My family loves playing games. Now that my kids are getting older, the variety of games we can play has quickly expanded to include games that build thinking skills. Here are some of our favorite logic, strategy, and critical thinking games. A few of these games could easily be adapted for classroom use, too!
We have purchased most of these games on Amazon, or in stores like Target or Walmart. You can click on any of the games below to learn more or find all of these games on my Amazon page.
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Why Play Games That Build Thinking Skills?
When kids play logic or strategy games, they are developing critical thinking skills. Kids find patterns during game play and learn to make moves based on what they think their opponent may do next. During the game, kids must think about several different outcomes before choosing their best possible move. Then players must make on-the-spot decisions and adjust their strategy as the game continues. In other words, logic and strategy games help kids exercise their brain like a muscle.
Games That Build Thinking Skills
The traditional game has two players competing to be the first to get 4 in a row to win (horizontally, vertically, or diagonally). Not only are players working on their own row of 4, but they also have to keep their opponent from winning, too.
The card game is one we added to our collection recently. This one has a similar concept of getting 4 in a row, but you can have more than 2 players join in at one time. Each player has a challenge card that they are trying to create on the board. It might be a straight line of 4, a square, or an L-shape. There are also cards that allow players to rotate, cover, or remove tiles during the game. It definitely adds another level of complexity to the traditional game.
We found this game a few months ago. It’s a lot like Connect 4, but there can be up to 4 players, each with their own unique color. Each player also receives a special white square that can be played once during the game as an extra move to block another player from winning. This one is fast-paced, but also fun!
This game really gets my kids thinking! This is an independent game. There are 40 different challenges included (beginner to expert). For each challenge, the player sets up the cars on the grid to match the card. Then the player slides the cars vertically or horizontally while trying to free the red car from the board. Some puzzles are definitely more challenging than others!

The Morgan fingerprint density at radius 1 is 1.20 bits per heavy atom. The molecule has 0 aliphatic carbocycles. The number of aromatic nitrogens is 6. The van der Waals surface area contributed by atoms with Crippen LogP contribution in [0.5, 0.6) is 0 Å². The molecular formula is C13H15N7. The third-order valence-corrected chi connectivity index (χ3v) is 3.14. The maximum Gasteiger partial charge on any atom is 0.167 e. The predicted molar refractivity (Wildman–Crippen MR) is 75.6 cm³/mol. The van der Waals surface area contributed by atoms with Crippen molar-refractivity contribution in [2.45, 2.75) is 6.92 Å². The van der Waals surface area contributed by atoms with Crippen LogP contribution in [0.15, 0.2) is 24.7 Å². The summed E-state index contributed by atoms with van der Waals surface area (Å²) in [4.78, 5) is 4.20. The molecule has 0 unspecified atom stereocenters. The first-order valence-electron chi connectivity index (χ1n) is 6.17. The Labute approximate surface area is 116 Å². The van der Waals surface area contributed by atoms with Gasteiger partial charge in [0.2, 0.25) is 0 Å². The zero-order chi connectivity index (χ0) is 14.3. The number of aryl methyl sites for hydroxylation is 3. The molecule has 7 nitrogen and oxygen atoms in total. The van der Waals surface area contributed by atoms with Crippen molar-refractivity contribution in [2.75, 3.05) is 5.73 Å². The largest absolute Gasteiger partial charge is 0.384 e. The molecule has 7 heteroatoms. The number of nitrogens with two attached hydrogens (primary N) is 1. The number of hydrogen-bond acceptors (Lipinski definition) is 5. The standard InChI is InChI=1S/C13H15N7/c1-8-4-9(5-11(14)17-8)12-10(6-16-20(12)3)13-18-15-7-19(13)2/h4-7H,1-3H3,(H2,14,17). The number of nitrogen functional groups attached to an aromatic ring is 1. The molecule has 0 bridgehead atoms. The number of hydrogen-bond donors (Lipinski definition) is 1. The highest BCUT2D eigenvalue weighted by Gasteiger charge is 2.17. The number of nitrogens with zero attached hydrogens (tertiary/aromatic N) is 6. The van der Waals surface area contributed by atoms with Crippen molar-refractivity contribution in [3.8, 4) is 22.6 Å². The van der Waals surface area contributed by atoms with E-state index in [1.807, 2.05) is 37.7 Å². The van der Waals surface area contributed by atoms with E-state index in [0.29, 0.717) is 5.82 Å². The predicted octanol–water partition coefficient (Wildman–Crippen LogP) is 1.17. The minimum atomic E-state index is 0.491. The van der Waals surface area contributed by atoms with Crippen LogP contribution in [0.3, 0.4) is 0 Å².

The classic game of whodunit! A murder has been committed in the mansion, and each player must follow the clues to discover the person, place, and weapon used. The latest board game version has added some snoop cards to help reveal the mystery a little more quickly, but these cards are optional.
The card game is actually a little easier for beginning players. There are not as many people, weapons, or rooms to track, nor is there a board. Once a player makes a suggestion, they move cards into a different pile rather than crossing them off a piece of paper. This one is a much quicker version of the game to play!
This is probably one of our favorite new finds this year and another independent game. There are 40 challenges that build in difficulty level as you play. This game has 9 magnetic pieces to be moved: 3 objects in each of 3 colors. Kids follow the logic clues to place all 9 pieces onto the grid. There is only one correct solution for each puzzle.
This traditional guessing game gets kids thinking critically about asking the right questions. At the start of the game, each player chooses a mystery character. Then players take turns asking yes or no questions to help narrow down that character. The first person to correctly guess the other player’s character wins!
The card game is very similar to the traditional game, but doesn’t have the tabletop display. Instead, each player receives a set of cards to lay in front of them. As a player narrows down the mystery character, he or she can remove the cards in front of them. This would be a much easier game to travel with.